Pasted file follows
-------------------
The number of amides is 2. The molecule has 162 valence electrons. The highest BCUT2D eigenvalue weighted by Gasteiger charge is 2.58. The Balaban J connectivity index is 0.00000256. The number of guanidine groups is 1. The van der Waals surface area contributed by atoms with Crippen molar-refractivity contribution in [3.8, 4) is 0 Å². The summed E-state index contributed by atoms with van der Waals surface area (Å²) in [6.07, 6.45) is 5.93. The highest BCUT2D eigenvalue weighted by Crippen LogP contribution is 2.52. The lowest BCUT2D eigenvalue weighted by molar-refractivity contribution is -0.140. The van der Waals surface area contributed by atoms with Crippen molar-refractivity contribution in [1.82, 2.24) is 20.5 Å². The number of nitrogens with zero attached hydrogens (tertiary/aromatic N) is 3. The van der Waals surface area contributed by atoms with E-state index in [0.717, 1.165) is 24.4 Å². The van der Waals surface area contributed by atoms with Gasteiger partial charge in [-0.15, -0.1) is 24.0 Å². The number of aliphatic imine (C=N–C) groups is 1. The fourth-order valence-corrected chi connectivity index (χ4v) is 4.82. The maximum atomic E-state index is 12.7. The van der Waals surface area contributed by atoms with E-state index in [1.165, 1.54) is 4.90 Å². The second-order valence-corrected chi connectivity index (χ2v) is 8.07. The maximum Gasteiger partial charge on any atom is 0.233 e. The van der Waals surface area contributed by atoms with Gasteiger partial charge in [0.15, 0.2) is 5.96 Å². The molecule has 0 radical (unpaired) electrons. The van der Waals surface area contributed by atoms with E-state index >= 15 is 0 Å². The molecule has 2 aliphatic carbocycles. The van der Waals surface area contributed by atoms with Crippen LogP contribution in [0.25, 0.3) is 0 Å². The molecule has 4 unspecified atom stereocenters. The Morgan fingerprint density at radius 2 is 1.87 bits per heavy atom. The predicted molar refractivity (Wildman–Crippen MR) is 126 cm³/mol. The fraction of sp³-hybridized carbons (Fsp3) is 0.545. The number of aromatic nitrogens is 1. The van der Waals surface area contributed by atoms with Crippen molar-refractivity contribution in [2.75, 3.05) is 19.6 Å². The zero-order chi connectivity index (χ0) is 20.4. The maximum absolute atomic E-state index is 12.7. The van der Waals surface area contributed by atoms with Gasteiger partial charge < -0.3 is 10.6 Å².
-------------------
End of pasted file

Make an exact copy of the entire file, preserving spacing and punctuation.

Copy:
The number of amides is 2. The molecule has 162 valence electrons. The highest BCUT2D eigenvalue weighted by Gasteiger charge is 2.58. The Balaban J connectivity index is 0.00000256. The number of guanidine groups is 1. The van der Waals surface area contributed by atoms with Crippen molar-refractivity contribution in [3.8, 4) is 0 Å². The summed E-state index contributed by atoms with van der Waals surface area (Å²) in [6.07, 6.45) is 5.93. The highest BCUT2D eigenvalue weighted by Crippen LogP contribution is 2.52. The lowest BCUT2D eigenvalue weighted by molar-refractivity contribution is -0.140. The van der Waals surface area contributed by atoms with Crippen molar-refractivity contribution in [1.82, 2.24) is 20.5 Å². The number of nitrogens with zero attached hydrogens (tertiary/aromatic N) is 3. The van der Waals surface area contributed by atoms with E-state index in [0.717, 1.165) is 24.4 Å². The van der Waals surface area contributed by atoms with Gasteiger partial charge in [-0.15, -0.1) is 24.0 Å². The number of aliphatic imine (C=N–C) groups is 1. The fourth-order valence-corrected chi connectivity index (χ4v) is 4.82. The maximum atomic E-state index is 12.7. The van der Waals surface area contributed by atoms with E-state index in [1.165, 1.54) is 4.90 Å². The second-order valence-corrected chi connectivity index (χ2v) is 8.07. The maximum Gasteiger partial charge on any atom is 0.233 e. The van der Waals surface area contributed by atoms with Gasteiger partial charge in [0.15, 0.2) is 5.96 Å². The molecule has 0 radical (unpaired) electrons. The van der Waals surface area contributed by atoms with E-state index >= 15 is 0 Å². The molecule has 2 aliphatic carbocycles. The van der Waals surface area contributed by atoms with Crippen LogP contribution in [0.25, 0.3) is 0 Å². The molecule has 4 unspecified atom stereocenters. The Morgan fingerprint density at radius 2 is 1.87 bits per heavy atom. The predicted molar refractivity (Wildman–Crippen MR) is 126 cm³/mol. The fraction of sp³-hybridized carbons (Fsp3) is 0.545. The number of aromatic nitrogens is 1. The van der Waals surface area contributed by atoms with Crippen molar-refractivity contribution in [2.75, 3.05) is 19.6 Å². The zero-order chi connectivity index (χ0) is 20.4. The maximum absolute atomic E-state index is 12.7. The van der Waals surface area contributed by atoms with Gasteiger partial charge < -0.3 is 10.6 Å².